III. Discussion

The instant dispute turns on whether Defendant invoked his Miranda right to counsel, and if so, whether he subsequently waived that right. The parties do not appear to dispute that the police interrogated Defendant while he was in custody; however, considerations of what constitutes interrogation and when interrogation of the Defendant occurred inform the court's inquiry into the relevant issues.

A. Request for Counsel

Defendant invoked his right to counsel when he unequivocally responded, "Yeah," to Detective Hopple's question, "Do you want to speak with an attorney before you talk with us?" "Invocation of the Miranda right to counsel requires, at a minimum, some statement that can reasonably be construed to be an expression of a desire for the assistance of an attorney." Davis, 512 U.S. 452, 459 (1994) (internal quotations omitted). A suspect "must articulate his desire to have counsel present sufficiently clearly that a reasonable police officer in the circumstances would understand the statement to be a request for an attorney." Id. This rule does not apply where a suspect makes an ambiguous or equivocal statement. Id.

Although the taped conversation indicates that Defendant had discussed having counsel present earlier, it fails to clearly establish that Defendant had clearly and unequivocally invoked his right to counsel at that time. Detective Hopple first stated that he understood Defendant's earlier statements to have been questions about having counsel present or that Defendant wanted to have counsel present "at some point." Defendant did not object to or otherwise contradict Detective Hopple's characterization of Defendant's earlier statements. Therefore, the court finds that as of the time of the recorded meeting Defendant had not unambiguously invoked his Fifth Amendment right to counsel.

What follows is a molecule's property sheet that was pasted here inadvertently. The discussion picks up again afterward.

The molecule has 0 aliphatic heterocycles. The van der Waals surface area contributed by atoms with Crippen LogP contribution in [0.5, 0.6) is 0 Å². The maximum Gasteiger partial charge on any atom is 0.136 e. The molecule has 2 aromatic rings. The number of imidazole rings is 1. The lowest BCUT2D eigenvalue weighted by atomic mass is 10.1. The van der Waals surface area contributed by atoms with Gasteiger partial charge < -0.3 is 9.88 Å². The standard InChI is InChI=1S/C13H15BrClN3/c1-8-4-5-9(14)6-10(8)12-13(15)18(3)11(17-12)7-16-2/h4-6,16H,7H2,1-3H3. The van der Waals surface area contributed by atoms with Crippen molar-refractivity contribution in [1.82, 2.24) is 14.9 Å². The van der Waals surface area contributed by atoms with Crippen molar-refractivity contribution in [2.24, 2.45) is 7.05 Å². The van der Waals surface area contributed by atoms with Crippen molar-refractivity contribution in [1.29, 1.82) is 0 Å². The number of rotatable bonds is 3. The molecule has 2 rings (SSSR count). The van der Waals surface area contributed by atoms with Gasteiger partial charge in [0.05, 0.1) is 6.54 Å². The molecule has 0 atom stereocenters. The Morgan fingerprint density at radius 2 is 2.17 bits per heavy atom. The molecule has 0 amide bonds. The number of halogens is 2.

Moreover, Defendant failed to clearly invoke his right to counsel in his initial exchanges with Detective Hopple during the taped meeting. His statement, "Maybe I should just be better if I waited for an attorney," does not constitute a clear and unequivocal request for counsel. See id. at 462 (holding that the remark "Maybe I should talk to a lawyer" was not an unambiguous request for counsel). However, Defendant's response, "Yeah," when Detective Hopple's asked if he wanted an attorney was sufficient to unambiguously invoke his request for counsel. That was the point at which interrogation should have ceased, unless Defendant subsequently waived his right to counsel.

B. Impermissible Interrogation

Having determined that Defendant clearly invoked his right to counsel, because the taped conversation continued for a period of time afterwards, the court must also determine whether interrogation continued and if so, whether it was permissible. Once a suspect receives his Miranda warnings, law enforcement officers are free to question him only if he "effectively waives his right to counsel." Id. at 458. Moreover, once a defendant has indicated that he wishes to exercise his right to counsel during custodial interrogation, he may not be "subject to further interrogation by the authorities until counsel has been made available to him, unless the accused himself initiates further communication, exchanges, or conversations with the police." Oregon v. Bradshaw, 462 U.S. 1039, 1043 (1983). "Determining whether particular statements or practices amount to interrogation depends on the circumstances of each case, particularly whether the statements are objectively and reasonably likely to result in incriminating responses by the suspect, as well as the nature of the police statements and the context in which they are given." United States v. Allen, 247 F.3d 741, 765 (8th Cir. 2001), vacated and remanded on unrelated sentencing grounds, cited with approval in United States v. Oppong, No. 03-4112, 2006 WL 197162, at *4 (3d Cir. Jan. 26, 2006).

The court finds that at least a portion of the conversation that occurred immediately after Defendant exercised his rights constituted interrogation. Detective Hopple's initial comments were permissible:

All right, then. What we're going to do is we're just going to stop right now. That's a right afforded you under the law. It can't be held against you, all right? What we're going to ask you to do is obtain an attorney and like I said, if you can't afford one, the court will appoint you one. Okay?